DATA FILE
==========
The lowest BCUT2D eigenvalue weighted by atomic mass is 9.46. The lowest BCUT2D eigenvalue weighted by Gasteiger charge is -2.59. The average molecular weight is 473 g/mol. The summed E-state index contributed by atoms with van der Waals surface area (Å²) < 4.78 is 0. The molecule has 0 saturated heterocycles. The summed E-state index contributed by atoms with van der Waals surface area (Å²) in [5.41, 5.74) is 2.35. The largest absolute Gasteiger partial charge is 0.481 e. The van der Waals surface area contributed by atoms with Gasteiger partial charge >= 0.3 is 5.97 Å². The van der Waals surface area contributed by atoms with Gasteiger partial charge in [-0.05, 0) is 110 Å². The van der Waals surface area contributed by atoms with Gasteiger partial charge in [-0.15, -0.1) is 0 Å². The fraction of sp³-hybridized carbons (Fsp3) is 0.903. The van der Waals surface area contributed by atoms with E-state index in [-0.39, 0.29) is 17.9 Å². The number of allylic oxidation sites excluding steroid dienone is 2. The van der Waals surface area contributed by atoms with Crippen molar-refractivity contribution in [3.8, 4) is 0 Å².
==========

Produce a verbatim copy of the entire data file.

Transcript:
The lowest BCUT2D eigenvalue weighted by atomic mass is 9.46. The lowest BCUT2D eigenvalue weighted by Gasteiger charge is -2.59. The average molecular weight is 473 g/mol. The summed E-state index contributed by atoms with van der Waals surface area (Å²) < 4.78 is 0. The molecule has 0 saturated heterocycles. The summed E-state index contributed by atoms with van der Waals surface area (Å²) in [5.41, 5.74) is 2.35. The largest absolute Gasteiger partial charge is 0.481 e. The van der Waals surface area contributed by atoms with Gasteiger partial charge >= 0.3 is 5.97 Å². The van der Waals surface area contributed by atoms with Gasteiger partial charge in [-0.05, 0) is 110 Å². The van der Waals surface area contributed by atoms with Gasteiger partial charge in [-0.15, -0.1) is 0 Å². The fraction of sp³-hybridized carbons (Fsp3) is 0.903. The van der Waals surface area contributed by atoms with E-state index in [-0.39, 0.29) is 17.9 Å². The number of allylic oxidation sites excluding steroid dienone is 2. The van der Waals surface area contributed by atoms with Crippen molar-refractivity contribution in [3.8, 4) is 0 Å².